Thursday, January 26, 2012

Labor DayLabor Day by Joyce Maynard
My rating: 3 of 5 stars

Book Blurb:
With the end of summer closing in and a steamy Labor Day weekend looming in the town of Holton Mills, New Hampshire, thirteen-year-old Henry—lonely, friendless, not too good at sports—spends most of his time watching television, reading, and daydreaming about the soft skin and budding bodies of his female classmates. For company Henry has his long-divorced mother, Adele—a onetime dancer whose summer project was to teach him how to foxtrot; his hamster, Joe; and awkward Saturday-night outings to Friendly's with his estranged father and new stepfamily. As much as he tries, Henry knows that even with his jokes and his "Husband for a Day" coupon, he still can't make his emotionally fragile mother happy. Adele has a secret that makes it hard for her to leave their house, and seems to possess an irreparably broken heart.

But all that changes on the Thursday before Labor Day, when a mysterious bleeding man named Frank approaches Henry and asks for a hand. Over the next five days, Henry will learn some of life's most valuable lessons: how to throw a baseball, the secret to perfect piecrust, the breathless pain of jealousy, the power of betrayal, and the importance of putting others—especially those we love—above ourselves. And the knowledge that real love is worth waiting for.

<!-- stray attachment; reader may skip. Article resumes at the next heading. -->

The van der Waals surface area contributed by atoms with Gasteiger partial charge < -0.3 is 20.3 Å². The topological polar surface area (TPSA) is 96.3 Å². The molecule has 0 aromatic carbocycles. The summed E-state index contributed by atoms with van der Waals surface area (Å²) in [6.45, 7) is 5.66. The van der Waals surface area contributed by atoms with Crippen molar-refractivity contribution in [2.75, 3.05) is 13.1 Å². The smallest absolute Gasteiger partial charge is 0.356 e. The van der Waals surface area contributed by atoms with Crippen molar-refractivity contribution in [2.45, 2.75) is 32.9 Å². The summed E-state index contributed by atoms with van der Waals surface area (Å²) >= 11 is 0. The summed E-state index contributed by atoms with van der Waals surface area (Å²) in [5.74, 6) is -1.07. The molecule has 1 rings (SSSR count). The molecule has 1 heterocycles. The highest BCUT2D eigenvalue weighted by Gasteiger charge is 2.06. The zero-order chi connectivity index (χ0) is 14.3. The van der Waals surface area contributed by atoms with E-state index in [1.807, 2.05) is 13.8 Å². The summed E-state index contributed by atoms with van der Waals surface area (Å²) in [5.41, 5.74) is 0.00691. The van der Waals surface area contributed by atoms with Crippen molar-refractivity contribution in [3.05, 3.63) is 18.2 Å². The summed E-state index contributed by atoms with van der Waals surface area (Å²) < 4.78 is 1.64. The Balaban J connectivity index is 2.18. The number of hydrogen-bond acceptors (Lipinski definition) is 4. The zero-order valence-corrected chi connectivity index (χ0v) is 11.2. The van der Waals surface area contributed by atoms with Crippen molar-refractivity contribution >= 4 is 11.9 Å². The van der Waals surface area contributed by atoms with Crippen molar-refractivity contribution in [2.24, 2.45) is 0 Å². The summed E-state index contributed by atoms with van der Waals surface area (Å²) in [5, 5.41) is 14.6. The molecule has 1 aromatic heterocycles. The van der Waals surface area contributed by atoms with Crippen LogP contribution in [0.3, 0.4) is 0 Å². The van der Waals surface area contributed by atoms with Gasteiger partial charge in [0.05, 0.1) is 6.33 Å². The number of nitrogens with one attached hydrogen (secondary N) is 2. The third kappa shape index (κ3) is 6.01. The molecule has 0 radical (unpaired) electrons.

In a manner evoking Ian McEwan's Atonement and Nick Hornby's About a Boy, acclaimed author Joyce Maynard weaves a beautiful, poignant tale of love, sex, adolescence, and devastating treachery as seen through the eyes of a young teenage boy—and the man he later becomes—looking back at an unexpected encounter that begins one single long, hot, life-altering weekend.

My review:
I give this 3 1/2 stars. I found this novel on a list of novels you should read before they become movies. I think this novel will translate to the movie version nicely, if casted and adapted properly.

Labor Day is a rather simple story that explores rather complicated emotions. It is the story of Henry, an isolated teenaged misfit, his loving but odd relationship with his hermit of a mother with whom he lives, and his distant relationship with his remarried father. It is the story of the stranger that spends an extended holiday weekend with Henry and his mother and changes both their lives forever.

I did enjoy this story, although I felt in parts that it was a little too descriptive and repetitive. It is a good fable about how instincts are sometimes more important than facts, and how easy it is to make a mistake that can effect not only your life but those around you.

No comments:

Post a Comment